“Everyone is going to be monitoring Kansas City practices,” Kornegay said. “I think the way he walks, the way he jogs, is going to continue to influence the line. It will be under a microscope. I’m estimating he’s probably around 70 percent.”
Here’s a snippet of the media viewing portion of practice/stretching – Mahomes breaking out into a jog with every camera in Missouri on him today: pic.twitter.com/bI7O35trI4
— Michele Steele (@MicheleSteele) January 25, 2023
Speaking of numbers and percentages, Chao’s team at Sports Injury Central rates Mahomes at 84, “which doesn’t mean that he’ll be at 84 percent health, but that people can expect 84 percent of his usual statistical or fantasy production” if he were fully healthy, Chao explained.
Playing surface and other variables
Chao said Mahomes might get an injection of Toradol — a nonsteroidal anti-inflammatory drug — but that has a limited numbing effect. He said it’s also very difficult to tape a high ankle sprain.
“But in the normal course of playing football, the injury itself isn’t going to worsen,” Chao said. “Of course there’s the risk that the leg gets twisted again or a player falls on it, but that risk is always present regardless.”
So does that have your pendulum swinging back to the Bengals, conjuring images of the hyper-confident if not cocky QB Burrow smoking a cigar in the visitors’ locker room?
Perhaps you’re imagining Mahomes as a sitting duck, with flashbacks of the QB running for his life in Super Bowl LV — the Buccaneers’ 31-9 throttling of Kansas City when Tampa Bay devoured the Chiefs’ lackluster offensive line?
“A lot of people are saying, ‘Oh, this will be like the Tampa Bay Super Bowl all over again,'” said Chao. “Well, no, it’s not. Kansas City’s offensive line is much better now. I’d be more concerned about the Bengals’ offensive line against the Chiefs’ pass rush on Kansas City’s grass surface. Even if there’s a light dusting, there’s going to be much better treads than the slick, snowy turf that slowed down Buffalo’s pass rush last week.”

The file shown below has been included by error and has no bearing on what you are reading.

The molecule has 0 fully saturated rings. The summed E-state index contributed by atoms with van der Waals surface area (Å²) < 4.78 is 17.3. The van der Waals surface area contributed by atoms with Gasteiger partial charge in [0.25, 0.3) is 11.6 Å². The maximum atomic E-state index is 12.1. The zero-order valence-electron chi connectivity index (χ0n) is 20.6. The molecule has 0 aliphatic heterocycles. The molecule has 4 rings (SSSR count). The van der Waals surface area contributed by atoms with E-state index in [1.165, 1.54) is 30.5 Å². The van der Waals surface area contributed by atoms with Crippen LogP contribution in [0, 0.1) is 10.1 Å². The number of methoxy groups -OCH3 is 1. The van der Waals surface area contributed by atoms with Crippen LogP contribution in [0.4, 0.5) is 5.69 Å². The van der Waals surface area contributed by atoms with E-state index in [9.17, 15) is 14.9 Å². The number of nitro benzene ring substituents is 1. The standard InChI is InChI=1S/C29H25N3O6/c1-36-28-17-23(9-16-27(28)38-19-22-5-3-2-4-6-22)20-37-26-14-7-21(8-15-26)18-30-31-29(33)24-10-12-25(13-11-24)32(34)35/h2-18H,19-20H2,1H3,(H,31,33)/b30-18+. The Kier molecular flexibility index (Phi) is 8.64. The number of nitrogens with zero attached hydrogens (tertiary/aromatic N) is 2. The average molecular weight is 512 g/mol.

The Bills only brought down Burrow for one sack last week as a Bengals offensive line speckled with backups mostly held up. Cincinnati spent half its time attacking with the run game, springing Joe Mixon and backfield mates for 172 yards on 34 carries.
Just got out of #chiefs practice. We watched Patrick Mahomes throw three passes. Here they are all three. Next time we see him on the field will be at Arrowhead Sunday vs the #bengals pic.twitter.com/0VePAnUmqK
— James Palmer (@JamesPalmerTV) January 27, 2023
“[Mahomes] has got a hell of a head coach and a terrific offensive mind,” Kornegay said. “I would think with the limitations they’re working with, they will come up with a lot of different schemes to keep him from having to move too much, and allow him to get the ball out quickly.”
How about adrenaline? Sure, there will be plenty of that in the mix, too.
“If you’re not fired up to play a team that beat you three times in a row coming up in the AFC Championship Game,” Mahomes said Thursday, “you’re not gonna be excited for anything.”
“I can’t think of a comparison to a [line] movement like this in a championship game,” Kornegay reflected. “We’ve seen it in the regular season where a star QB is hurt, or ruled out, and a line will go all over the place.”
But not at this stage of the season.
In a way, at this point, it feels like both teams are simultaneously underdogs and favorites. And probably some folks are straddling the line, looking for a middle.
But before the AFC intrigue, most bookmakers will get some less anxious viewing in the NFC title game when the top-seeded Philadelphia Eagles (-2.5) host the San Francisco 49ers at 3pm ET.
“That one is a bookmaker’s dream,” Kornegay said. “We’re getting really solid action both ways, and the majority of the handle is going to come in over the weekend. I think we’re going to get a lot of recreational play. Those two teams attract a lot of attention and dollars.”